Sir, women were entering the workforce in droves by 1965 (long before you claim, ftr) because they wanted to, not because economic burdens forced them too. Look at the data (page two; PDF) yourself: there is no huge increase in women participating in the workforce during the 1970s, just the slow steady crawl of statistics as women continued their march toward equal employment opportunity. They sought work because they found work rewarding, and felt compelled to contribute to their communities and world in the same way men had been entitled to for millenniums. I resent that Reich failed to recognize that, and that he sought to reduce a generation of hard-won feminine agency to reactions to crises.

I have no idea why no one else caught that or commented on it yet, but I no longer have any doubt why women still suffer all the indignities they do with regard to employment, when supposedly enlightened men like Reich think like that and are given the power to keep it that way.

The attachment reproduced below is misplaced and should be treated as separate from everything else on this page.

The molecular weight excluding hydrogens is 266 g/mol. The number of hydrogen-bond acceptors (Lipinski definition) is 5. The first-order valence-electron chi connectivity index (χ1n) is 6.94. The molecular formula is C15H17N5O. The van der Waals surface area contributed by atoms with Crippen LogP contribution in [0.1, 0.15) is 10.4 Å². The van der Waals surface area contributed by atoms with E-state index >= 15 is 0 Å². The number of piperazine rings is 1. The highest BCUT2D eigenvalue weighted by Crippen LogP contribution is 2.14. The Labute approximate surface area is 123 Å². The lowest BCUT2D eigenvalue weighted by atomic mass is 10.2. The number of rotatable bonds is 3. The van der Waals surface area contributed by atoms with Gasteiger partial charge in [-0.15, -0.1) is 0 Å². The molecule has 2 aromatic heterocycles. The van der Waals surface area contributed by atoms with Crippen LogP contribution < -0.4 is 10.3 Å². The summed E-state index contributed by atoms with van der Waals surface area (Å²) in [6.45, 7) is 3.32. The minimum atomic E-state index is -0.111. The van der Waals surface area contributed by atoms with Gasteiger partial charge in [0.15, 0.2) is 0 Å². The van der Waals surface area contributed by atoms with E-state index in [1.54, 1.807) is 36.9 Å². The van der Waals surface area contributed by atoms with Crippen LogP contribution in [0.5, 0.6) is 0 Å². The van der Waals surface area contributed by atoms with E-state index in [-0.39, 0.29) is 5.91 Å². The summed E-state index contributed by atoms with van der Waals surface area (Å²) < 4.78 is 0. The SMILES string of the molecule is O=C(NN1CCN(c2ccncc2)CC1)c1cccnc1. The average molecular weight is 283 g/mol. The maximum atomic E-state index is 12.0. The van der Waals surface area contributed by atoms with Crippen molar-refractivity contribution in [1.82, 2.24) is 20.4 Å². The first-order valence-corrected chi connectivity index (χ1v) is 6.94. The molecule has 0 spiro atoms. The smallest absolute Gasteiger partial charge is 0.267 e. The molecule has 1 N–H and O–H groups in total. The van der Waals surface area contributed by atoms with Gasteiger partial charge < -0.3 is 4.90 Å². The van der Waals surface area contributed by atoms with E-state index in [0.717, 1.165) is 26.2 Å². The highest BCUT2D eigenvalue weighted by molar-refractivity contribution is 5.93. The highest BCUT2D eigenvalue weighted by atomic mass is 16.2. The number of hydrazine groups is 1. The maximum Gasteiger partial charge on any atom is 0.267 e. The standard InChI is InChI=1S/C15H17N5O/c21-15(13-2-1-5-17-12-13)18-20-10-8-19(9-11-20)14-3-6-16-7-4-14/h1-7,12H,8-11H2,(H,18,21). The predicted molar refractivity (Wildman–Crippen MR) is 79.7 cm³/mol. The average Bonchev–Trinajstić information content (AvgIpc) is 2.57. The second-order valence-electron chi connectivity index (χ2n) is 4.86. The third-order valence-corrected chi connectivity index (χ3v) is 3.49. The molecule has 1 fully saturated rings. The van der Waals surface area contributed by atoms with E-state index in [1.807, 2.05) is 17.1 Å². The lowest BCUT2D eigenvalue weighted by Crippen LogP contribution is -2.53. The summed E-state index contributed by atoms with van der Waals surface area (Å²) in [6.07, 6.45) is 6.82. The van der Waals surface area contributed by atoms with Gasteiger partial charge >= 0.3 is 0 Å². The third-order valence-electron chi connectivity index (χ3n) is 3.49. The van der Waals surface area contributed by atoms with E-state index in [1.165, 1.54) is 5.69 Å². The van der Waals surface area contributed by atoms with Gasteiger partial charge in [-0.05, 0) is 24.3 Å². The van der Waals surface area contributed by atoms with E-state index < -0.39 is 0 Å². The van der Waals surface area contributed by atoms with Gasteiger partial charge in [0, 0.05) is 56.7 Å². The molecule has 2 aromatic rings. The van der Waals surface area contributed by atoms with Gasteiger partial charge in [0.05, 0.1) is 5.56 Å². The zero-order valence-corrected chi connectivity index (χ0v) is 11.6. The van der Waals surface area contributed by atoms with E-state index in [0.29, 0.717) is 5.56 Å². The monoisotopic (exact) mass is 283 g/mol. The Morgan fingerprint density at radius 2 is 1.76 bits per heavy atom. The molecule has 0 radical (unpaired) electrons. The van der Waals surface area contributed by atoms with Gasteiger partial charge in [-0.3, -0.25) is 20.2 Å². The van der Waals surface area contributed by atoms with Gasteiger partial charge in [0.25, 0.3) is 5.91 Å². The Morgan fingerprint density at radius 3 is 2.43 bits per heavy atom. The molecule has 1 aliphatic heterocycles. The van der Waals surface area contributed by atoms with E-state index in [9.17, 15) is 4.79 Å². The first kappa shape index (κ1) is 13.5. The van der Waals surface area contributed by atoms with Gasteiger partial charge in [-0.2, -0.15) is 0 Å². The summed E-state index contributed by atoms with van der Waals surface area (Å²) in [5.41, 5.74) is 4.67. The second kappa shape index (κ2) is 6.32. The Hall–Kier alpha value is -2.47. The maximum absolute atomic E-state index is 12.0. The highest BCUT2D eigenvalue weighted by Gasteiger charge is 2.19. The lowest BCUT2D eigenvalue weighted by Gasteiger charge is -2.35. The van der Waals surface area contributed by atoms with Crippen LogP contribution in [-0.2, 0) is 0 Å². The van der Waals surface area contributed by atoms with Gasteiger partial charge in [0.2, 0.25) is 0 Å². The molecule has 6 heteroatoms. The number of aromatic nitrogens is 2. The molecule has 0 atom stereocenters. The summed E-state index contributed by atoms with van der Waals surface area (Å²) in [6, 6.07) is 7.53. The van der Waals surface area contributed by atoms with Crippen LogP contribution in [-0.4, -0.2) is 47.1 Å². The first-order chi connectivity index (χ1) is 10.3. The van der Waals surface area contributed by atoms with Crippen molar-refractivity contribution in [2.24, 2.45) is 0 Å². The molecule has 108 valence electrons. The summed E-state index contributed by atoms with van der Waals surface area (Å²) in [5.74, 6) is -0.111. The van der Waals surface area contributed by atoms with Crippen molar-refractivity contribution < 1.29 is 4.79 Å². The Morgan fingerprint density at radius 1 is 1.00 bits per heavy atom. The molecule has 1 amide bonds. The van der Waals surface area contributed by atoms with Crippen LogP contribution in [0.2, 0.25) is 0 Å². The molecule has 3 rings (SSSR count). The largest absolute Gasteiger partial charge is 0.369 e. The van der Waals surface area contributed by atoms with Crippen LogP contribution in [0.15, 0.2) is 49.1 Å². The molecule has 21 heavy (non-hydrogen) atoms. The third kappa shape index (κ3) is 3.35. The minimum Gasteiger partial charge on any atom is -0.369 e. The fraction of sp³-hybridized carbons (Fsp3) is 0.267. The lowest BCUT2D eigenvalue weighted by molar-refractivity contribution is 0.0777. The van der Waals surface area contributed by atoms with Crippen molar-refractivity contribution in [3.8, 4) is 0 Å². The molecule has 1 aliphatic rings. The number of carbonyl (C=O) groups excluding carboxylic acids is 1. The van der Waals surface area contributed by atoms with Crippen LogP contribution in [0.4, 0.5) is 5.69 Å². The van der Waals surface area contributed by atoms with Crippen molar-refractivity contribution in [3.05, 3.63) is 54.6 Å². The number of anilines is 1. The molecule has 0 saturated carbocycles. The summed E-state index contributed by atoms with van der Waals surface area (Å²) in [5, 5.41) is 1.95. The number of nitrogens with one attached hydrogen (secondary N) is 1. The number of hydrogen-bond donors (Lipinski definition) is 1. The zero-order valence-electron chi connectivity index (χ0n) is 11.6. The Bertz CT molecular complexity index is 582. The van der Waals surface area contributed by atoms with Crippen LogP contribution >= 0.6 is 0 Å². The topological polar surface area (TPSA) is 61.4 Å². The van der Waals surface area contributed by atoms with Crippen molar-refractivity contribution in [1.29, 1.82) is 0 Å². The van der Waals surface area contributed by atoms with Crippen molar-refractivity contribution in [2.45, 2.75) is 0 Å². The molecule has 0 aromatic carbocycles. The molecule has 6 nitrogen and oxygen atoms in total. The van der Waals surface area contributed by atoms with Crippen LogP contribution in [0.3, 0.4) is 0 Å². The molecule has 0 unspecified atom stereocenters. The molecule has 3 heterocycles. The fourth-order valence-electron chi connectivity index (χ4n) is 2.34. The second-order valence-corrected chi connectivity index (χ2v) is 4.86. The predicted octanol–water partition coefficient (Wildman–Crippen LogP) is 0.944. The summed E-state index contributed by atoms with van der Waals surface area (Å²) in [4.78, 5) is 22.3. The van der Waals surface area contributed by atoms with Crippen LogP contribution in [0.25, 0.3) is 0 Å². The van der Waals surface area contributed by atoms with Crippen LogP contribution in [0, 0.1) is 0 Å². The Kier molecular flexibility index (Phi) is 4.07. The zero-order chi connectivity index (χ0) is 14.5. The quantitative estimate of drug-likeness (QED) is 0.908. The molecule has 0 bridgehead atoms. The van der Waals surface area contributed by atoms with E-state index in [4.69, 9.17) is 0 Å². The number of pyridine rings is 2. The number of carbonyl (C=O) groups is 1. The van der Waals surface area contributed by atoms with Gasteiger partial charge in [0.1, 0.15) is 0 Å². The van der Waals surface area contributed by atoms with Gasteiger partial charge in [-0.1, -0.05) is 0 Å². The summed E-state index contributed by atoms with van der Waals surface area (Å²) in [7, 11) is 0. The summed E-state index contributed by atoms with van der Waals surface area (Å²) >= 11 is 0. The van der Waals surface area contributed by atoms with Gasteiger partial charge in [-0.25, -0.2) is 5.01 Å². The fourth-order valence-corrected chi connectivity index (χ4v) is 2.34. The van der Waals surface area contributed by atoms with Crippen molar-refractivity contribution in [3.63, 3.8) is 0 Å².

But then he goes on to say this:

What happened to the money? According to researchers Thomas Piketty and Emmanuel Saez, since the late 1970s, a greater and greater share of national income has gone to people at the top of the earnings ladder. As late as 1976, the richest 1 percent of the country took home about 9 percent of the total national income. By 2006, they were pocketing more than 20 percent. But the rich don’t spend as much of their income as the middle class and the poor do — after all, being rich means that you already have most of what you need. That’s why the concentration of income at the top can lead to a big shortfall in overall demand and send the economy into a tailspin. (It’s not coincidental that 1928 was the last time that the top 1 percent took home more than 20 percent of the nation’s income.)